According to the FAO, the agriculture sector accounts for around 20% of total exports and foreign exchange. Even though international trade volumes dropped by 33% due to the Covid-19 pandemic, demand for Egyptian agricultural exports rose in the first four months of the year, El Sayed El Quseir, minister of agriculture and land reclamation, told local press in May 2020. Agricultural exports from the beginning of 2020 through mid-May of that year reached 3m tonnes, more than half of the 5.4m tonnes exported during the whole of 2019. The US, the EU, Russia, the Netherlands and Australia were the top purchasers of Egyptian agricultural goods. In the first quarter of the year citrus fruits were the main product exported (1.2m tonnes), followed by potatoes (550,000 tonnes), onions (150,000 tonnes) and strawberries (20,000 tonnes). The country also exported a significant volume of garlic.
Egypt’s agriculture sector expanded into new markets in the first quarter 2020, with the country beginning to sell dates to Australia, citrus fruits to Brazil, oranges to New Zealand and potatoes to Mauritius. Ahmed El Attar, head of the Central Administration for Plant Quarantine, told local press in April 2020 that he expected that agricultural exports would reach 5.5m tonnes over the course of the year, outpacing the volume exported in 2019.
Around 98% of Egyptians are concentrated along the Nile Valley and its Delta. Egypt’s dry climate and arid landscape mean it relies heavily on water from the Nile for its agricultural irrigation. Close to 100% of Egypt’s arable land is irrigated. Climate change is an ongoing concern, and greater levels of water scarcity could emerge due to unsustainable irrigation (see analysis). An August 2018 report from the IFPRI found that the Egypt will suffer from water scarcity and a fall in grain productivity of 11% by 2025 if current irrigation practices are not improved. Indeed, as of late 2019 the annual water quota dropped below 550 cu metres per person, meaning that the country is suffering from water poverty.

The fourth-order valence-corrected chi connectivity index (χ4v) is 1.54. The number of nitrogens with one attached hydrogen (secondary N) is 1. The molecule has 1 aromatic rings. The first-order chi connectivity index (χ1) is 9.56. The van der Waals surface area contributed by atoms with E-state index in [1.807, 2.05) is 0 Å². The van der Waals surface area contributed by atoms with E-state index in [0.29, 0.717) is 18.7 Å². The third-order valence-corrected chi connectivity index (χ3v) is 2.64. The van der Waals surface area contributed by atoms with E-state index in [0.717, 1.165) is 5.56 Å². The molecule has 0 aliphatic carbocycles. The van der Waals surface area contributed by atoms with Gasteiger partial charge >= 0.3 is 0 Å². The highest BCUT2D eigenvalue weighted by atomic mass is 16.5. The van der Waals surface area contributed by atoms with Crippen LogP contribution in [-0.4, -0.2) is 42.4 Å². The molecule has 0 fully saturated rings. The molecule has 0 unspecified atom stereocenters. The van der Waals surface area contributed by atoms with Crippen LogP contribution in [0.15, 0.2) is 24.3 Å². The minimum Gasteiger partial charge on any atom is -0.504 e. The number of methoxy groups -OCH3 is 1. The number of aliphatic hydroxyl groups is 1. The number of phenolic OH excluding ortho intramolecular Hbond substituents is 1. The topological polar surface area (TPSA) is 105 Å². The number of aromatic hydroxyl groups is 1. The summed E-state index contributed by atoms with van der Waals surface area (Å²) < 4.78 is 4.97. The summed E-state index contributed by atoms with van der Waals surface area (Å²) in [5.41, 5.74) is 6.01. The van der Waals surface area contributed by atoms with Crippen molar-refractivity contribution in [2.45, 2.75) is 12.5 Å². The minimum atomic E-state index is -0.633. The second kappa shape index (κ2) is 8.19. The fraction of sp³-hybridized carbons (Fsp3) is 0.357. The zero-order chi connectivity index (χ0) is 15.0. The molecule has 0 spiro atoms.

SADS 2030 introduced a goal to improve irrigation efficiency in 8m feddans (3.4m ha) and reduce the area of planted rice from 1.7m feddans (714,000 ha) in 2007 to 1.3m feddans (546,000 ha) by 2030, thereby saving an estimated 12.4bn cu metres of water. To this end, there has been a gradual shift towards alternative irrigation techniques, including flood-to-drop irrigation. In June 2019 the FAO installed a drop irrigation system across 30 feddans (12.6 ha) in the Siwa Oasis to serve as an example of sustainable water consumption. Additionally, in November 2019 the MIWR and MALR launched an irrigation modernisation programme, using methods such as drop irrigation, bubble irrigation and fog spraying.
Egypt’s access to water could be further complicated due to the Grand Ethiopian Renaissance Dam project, located more than 2500 km upstream on the Blue Nile River in the Benishangul Gumuz region. Once complete the $4.5bn project will be Africa’s largest hydroelectric dam, but it has been a point of contention between Ethiopia, Sudan and Egypt due to the threat of water restrictions from the Nile. In late May 2020 Ethiopia announced the dam was 73% complete and that it would start to fill the dam’s reservoir in July.